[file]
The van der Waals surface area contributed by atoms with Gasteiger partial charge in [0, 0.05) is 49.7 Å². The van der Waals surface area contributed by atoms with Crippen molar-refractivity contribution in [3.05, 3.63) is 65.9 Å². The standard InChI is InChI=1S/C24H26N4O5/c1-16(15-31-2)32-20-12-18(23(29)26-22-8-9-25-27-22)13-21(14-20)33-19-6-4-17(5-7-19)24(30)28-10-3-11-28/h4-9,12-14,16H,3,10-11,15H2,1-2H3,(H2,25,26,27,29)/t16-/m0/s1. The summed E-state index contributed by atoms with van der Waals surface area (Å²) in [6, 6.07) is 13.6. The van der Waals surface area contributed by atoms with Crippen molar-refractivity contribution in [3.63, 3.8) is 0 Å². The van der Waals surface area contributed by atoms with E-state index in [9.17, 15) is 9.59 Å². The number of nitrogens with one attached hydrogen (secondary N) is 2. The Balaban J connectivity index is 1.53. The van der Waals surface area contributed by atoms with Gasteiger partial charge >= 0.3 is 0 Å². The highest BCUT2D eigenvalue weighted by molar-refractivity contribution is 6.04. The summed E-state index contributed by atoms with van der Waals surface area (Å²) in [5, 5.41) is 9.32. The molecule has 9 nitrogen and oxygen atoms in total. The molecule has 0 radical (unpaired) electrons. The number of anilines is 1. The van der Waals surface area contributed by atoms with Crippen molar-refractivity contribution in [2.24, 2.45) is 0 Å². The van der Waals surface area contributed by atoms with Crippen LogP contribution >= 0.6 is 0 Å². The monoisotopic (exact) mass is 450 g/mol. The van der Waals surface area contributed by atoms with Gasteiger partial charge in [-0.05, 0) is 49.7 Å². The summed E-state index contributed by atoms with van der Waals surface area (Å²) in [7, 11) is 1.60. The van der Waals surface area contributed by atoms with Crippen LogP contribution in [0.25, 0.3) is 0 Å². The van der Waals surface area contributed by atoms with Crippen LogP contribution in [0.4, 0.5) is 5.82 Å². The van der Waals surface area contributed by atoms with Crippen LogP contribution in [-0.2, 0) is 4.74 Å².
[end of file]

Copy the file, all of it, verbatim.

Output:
The van der Waals surface area contributed by atoms with Gasteiger partial charge in [0, 0.05) is 49.7 Å². The van der Waals surface area contributed by atoms with Crippen molar-refractivity contribution in [3.05, 3.63) is 65.9 Å². The standard InChI is InChI=1S/C24H26N4O5/c1-16(15-31-2)32-20-12-18(23(29)26-22-8-9-25-27-22)13-21(14-20)33-19-6-4-17(5-7-19)24(30)28-10-3-11-28/h4-9,12-14,16H,3,10-11,15H2,1-2H3,(H2,25,26,27,29)/t16-/m0/s1. The summed E-state index contributed by atoms with van der Waals surface area (Å²) in [6, 6.07) is 13.6. The van der Waals surface area contributed by atoms with Crippen molar-refractivity contribution in [3.63, 3.8) is 0 Å². The van der Waals surface area contributed by atoms with E-state index in [9.17, 15) is 9.59 Å². The number of nitrogens with one attached hydrogen (secondary N) is 2. The Balaban J connectivity index is 1.53. The van der Waals surface area contributed by atoms with Gasteiger partial charge >= 0.3 is 0 Å². The highest BCUT2D eigenvalue weighted by molar-refractivity contribution is 6.04. The summed E-state index contributed by atoms with van der Waals surface area (Å²) in [5, 5.41) is 9.32. The molecule has 9 nitrogen and oxygen atoms in total. The molecule has 0 radical (unpaired) electrons. The number of anilines is 1. The van der Waals surface area contributed by atoms with Crippen molar-refractivity contribution in [2.24, 2.45) is 0 Å². The van der Waals surface area contributed by atoms with Crippen LogP contribution >= 0.6 is 0 Å². The monoisotopic (exact) mass is 450 g/mol. The van der Waals surface area contributed by atoms with Gasteiger partial charge in [-0.05, 0) is 49.7 Å². The summed E-state index contributed by atoms with van der Waals surface area (Å²) in [7, 11) is 1.60. The van der Waals surface area contributed by atoms with Crippen LogP contribution in [0.25, 0.3) is 0 Å². The van der Waals surface area contributed by atoms with Crippen LogP contribution in [0.4, 0.5) is 5.82 Å². The van der Waals surface area contributed by atoms with Crippen LogP contribution in [-0.2, 0) is 4.74 Å².